The important fact for the moment is that you are further along and closer to your goal of becoming a successful negotiator than you believe. ONE OVERRIDING PRINCIPLE Before revealing the five basic principles of negotiating, you should learn, understand, and firmly believe in this single, overriding principle:
You already have all you need to become a successful negotiator.
All we have to do is bring them out, develop and improve them. Yes, you have much to learn and to experience. And yes you will make mistakes along the way, but the important fact is that you will learn and you will continue to learn throughout your career. The important fact for the moment is that you are further along and closer to your goal of becoming a successful negotiator than you believe. So, let’s jump right in and start bringing out, developing and improving on the skills, abilities and talents by mastering the five basic principles of negotiating. NULL BASIC PRINCIPLE #1 – PREPARE If you plan on being successful in negotiations, you’d be well advised to preplan and prepare. You must master the three basic steps of preparation. Step #1: Set Your Agenda. What exactly do you want to get out of the negotiation? Find an investor for your development? Sell a ranch property? Rent an office building? Build trust and rapport for long-term relationships? There’s always a bottom line in every negotiation. Once you determine that, you have determined your agenda. Step #2: Determine Your Position.
You can’t get where you’re going until you know where you are.
How close are you to achieving that agenda? How many steps must you take to get there? What specifically are your short-term and long-term goals? What terms must you have? What concessions are you willing to make? At what point does is it in your best interest to bail out of the negotiation? How realistic is your time frame? What are your options at the various stages of the negotiation? Here are a series of questions to help you make that determination:
What is the fair market price of the property being negotiated? What’s the other party’s position? What conditions will or can affect the negotiation? Who has the power to say “yes” to my proposal? What’s my bail out point? What negotiating style should I use?
Step #3: Understand The Other Party’s Position. It’s important to understand the other side’s point of view. Whether you agree with it or not, you have to understand it. Once you understand their way of thinking, you can tailor your presentation to meet their needs and expectations. BASIC PRINCIPLE #2 – MAKE THE INFORMATION EXCHANGE Negotiations thrive on the exchange of important information. Without that exchange, they tend to die on the vine, dry up, and blow away. Some of the information is as obvious as it is essential. Where’s the property? How much is the asking price? What are the taxes?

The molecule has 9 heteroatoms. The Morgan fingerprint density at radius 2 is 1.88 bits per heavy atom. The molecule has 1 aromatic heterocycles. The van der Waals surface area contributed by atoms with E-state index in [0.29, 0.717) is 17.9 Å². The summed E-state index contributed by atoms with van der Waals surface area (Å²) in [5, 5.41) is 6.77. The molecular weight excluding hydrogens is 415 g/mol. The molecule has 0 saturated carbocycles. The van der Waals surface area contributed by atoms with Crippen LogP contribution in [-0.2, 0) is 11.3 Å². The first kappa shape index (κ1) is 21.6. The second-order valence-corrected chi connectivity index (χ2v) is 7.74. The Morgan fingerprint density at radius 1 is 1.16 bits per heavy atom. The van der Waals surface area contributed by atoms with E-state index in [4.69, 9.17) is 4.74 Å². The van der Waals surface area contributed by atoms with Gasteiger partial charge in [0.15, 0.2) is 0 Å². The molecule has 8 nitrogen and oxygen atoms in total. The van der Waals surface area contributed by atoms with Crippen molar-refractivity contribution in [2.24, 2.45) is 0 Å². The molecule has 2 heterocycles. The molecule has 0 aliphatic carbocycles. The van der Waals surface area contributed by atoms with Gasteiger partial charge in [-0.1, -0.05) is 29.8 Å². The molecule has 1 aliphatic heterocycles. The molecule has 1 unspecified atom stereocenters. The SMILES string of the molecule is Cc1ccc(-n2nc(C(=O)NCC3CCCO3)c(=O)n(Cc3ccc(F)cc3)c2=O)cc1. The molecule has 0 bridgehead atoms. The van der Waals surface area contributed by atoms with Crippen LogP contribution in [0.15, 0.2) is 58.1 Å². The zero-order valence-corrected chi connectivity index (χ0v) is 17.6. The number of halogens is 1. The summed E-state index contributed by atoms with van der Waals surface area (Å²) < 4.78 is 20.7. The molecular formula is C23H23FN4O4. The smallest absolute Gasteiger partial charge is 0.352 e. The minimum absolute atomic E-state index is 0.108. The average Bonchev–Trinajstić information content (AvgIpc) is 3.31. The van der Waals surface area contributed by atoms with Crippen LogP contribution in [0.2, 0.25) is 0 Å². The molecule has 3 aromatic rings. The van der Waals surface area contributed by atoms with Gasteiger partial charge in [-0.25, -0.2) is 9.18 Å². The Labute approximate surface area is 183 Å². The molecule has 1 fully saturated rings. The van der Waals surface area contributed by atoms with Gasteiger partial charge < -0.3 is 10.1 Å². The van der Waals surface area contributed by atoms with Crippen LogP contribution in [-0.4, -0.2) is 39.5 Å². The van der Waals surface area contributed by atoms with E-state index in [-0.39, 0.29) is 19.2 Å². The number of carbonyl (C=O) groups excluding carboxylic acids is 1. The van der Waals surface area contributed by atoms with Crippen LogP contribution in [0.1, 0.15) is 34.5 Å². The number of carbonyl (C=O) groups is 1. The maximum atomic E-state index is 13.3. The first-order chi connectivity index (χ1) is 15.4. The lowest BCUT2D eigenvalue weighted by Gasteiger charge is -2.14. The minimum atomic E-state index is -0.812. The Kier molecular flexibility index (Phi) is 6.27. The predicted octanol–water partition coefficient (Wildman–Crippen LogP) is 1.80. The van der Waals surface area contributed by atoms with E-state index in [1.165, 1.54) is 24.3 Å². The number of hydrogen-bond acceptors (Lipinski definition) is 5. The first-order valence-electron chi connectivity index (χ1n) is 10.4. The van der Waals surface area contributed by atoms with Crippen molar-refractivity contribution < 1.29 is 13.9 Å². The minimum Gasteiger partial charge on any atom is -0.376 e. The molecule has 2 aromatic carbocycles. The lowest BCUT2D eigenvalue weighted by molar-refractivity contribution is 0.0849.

But there is other value in the exchange: building rapport, enhancing your image, getting a “feel” for how the negotiation is proceeding and how it will likely proceed.
The other party will be seeking the same type of information, so it’s important to “give a little to get a lot.” Keep the exchange moving by (1) asking good and pertinent questions and (2) being an active listener. Avoid closed-ended questions, those that can be answered with a single word. Ask open-ended questions, those that require more than a single word answer, to keep the conversation moving and to gather in more information. BASIC PRINCIPLE #3 – KNOW YOUR CONCESSIONS IN ADVANCE Negotiations are often all about compromise. An offer is followed by a counter offer which is followed by another counter offer until both parties agree some where in the middle ground. Go in prepared with a list of concessions you may make already in mind. When you come to a point at which you should make concessions, start with the smallest. Work your way through the list saving the biggest for last. Perceptions play a major role in all negotiations, especially when concessions are offered. A concession is meaningless if the other party does not believe that you are giving up something of real value. The concession can actually have little or no real value to you or your company, but the other side shouldn’t know that. These are called “gimmes.” Again, you give a little, but you gain a lot. BASIC PRINCIPLE #4 – CLOSE THE DEAL Buyer’s remorse sets in the moment two people or organizations conclude an agreement. Once you shake hands it’s important to formalize the agreement as soon as possible. Sign a contract or a letter of agreement or intent, but do whatever you have to do to cement the agreement in a physical document. Buyer’s remorse isn’t the only enemy. I’ve seen negotiators, especially salespeople, actually talk a client out of an agreement because they kept on “selling” after the client was sold.
When you hear “yes,” shake hands and bring out the paper, pens and notary seal.
BASIC PRINCIPLE #5 – FOLLOW UP EVERY NEGOTIATION You can complete a negotiation and then abandon the process.
Following up is essential. I recommend a two-phased follow up. One is external and one is internal.
Direct the external follow up to the person with whom you have been negotiating. You want to know that the terms of the agreement are being followed, that stipulations are being met, and that schedules are being followed. You want to know what’s working and you most certainly want to know of any problems or potential problems as quickly as possible. The internal follow up is an evaluation of the negotiation. How well did we do? How much of our agenda did we achieve? What mistakes were made? How can we do better next time? What areas of the negotiation process need our attention? What did we learn from all this? Until next time, I wish you great success in your negotiations! -Omar Periu